Scott Fauble worked at Portland Running Company this summer after finishing up his eligibility in track and cross-country at the University of Portland. You might remember him from, among other things, his big black boot he hobbled around in while recovering from a broken foot. Scott recently departed to pursue his dreams as a professional runner, but he will continue to appear on this website as a guest blogger, offering training tips and insights to make all of us smarter, stronger, faster runners. Here’s a little background on Scott.
What is your current occupation?
I am currently a professional runner, which, as I have come to realize more and more lately, requires a further explanation. As it stands currently, I have a contract with a professional running team, Northern Arizona Elite, and that team has contracts with other companies, mainly Hoka One One and a training log app called Training Peaks. So I get paid to represent NAZ Elite in races and on social media. I am also currently working with my agent to find other sponsors to partner with.
How did you get there?
I started running in elementary school as a way to improve as a soccer player. I quickly found out that I was pretty good at running, and that I really liked to do it. My success in running and my love of it persisted into high school, and by my senior year I was being recruited pretty heavily by a few of the best NCAA programs in the country. I ended up deciding to go the University of Portland because it was a great combination between good academics and good athletics, and because I bonded with the head coach, Rob Conner, really quickly.
When did you get the sense that you might be able to pursue running after college?
I guess I kind of always knew I wanted to be a professional athlete, when I was young it was soccer or basketball, but by the time I got to high school it was pretty obvious that running was going to be my best chance to be a professional. I remember growing up watching the Bolder Boulder on TV every year or the few track meets that made it onto ESPN and really idolizing athletes like Alan Webb, Adam Goucher, Bob Kennedy, and Alan Culpepper. I’ve had the dream to be a professional for a long time, and I think the fact that I have had a lot of support from coaches and teammates, and a lot of success, really fueled that goal and allowed me to see it as a possibility from a very young age.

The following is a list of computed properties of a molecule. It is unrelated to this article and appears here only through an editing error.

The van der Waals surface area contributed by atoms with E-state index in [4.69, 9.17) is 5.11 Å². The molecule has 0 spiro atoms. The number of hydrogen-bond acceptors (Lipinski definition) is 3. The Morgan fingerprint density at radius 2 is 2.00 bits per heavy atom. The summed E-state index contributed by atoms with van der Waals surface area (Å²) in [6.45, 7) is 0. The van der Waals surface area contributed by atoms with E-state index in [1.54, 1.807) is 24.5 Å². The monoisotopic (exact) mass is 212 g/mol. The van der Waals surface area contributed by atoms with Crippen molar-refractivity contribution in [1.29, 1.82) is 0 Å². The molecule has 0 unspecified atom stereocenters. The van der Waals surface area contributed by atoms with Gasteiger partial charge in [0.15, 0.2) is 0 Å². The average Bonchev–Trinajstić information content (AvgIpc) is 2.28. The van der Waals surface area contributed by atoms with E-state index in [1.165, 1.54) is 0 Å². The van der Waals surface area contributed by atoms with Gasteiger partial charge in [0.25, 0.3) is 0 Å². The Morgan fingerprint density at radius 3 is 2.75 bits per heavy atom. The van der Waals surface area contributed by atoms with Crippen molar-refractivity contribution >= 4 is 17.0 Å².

What are your current goals with running? When will we see you race?
Currently, I am just restarting hard training as I am coming off an injury. So, I’ve only been doing hard workouts for about two and half weeks. I do have some races on the schedule for the late fall. I am going to run a 5k in Phoenix on November 1 as a rust-buster/ tuneup for the Las Vegas Rock ‘n’ Roll Half Marathon two weeks later. After that I will be running at the USATF Club Cross Country Championships in December in San Francisco with some of my teammates, and after that my schedule is kind of up in the air. As far as goals, my short-term goal is to adjust to my new situation and get back to the level I was before I was injured, my long term goals are to make the Olympic Trials on the track this spring and to really crush a half marathon in the next year or so.
What have been the high points of your running career so far?
I’ve been really lucky to have had a lot of highlights in my running career, but I think one of the best moments was when I qualified for nationals in the 10k on the track in my second year at UP. I wasn’t projected to qualify past the regional race in Austin, and with about 10 laps to go I was pretty far off the top group. Somehow I was able to catch the leaders and finish sixth in the race and qualify for nationals. I think that was probably the most I’ve ever been able to make myself suffer, so that’s super memorable. The other highlight was this past fall when my teammates and I finished third as a team at NCAA cross-country nationals. It was a great way to finish my college cross country career and an amazing experience to accomplish such a cool thing with some of my best friends.
Where are you from? If you weren’t a pro runner, what would you be doing?
I’m originally from Golden, Colorado, which is a small town west of Denver. I had a really adventurous childhood and grew up skiing, hiking, or camping pretty regularly, and I still love to do all of these things. In fact, if I wasn’t a pro-runner, odds are that I would be a ski-bum, park ranger, or work at REI for the employee discount. I just love the outdoors and nature.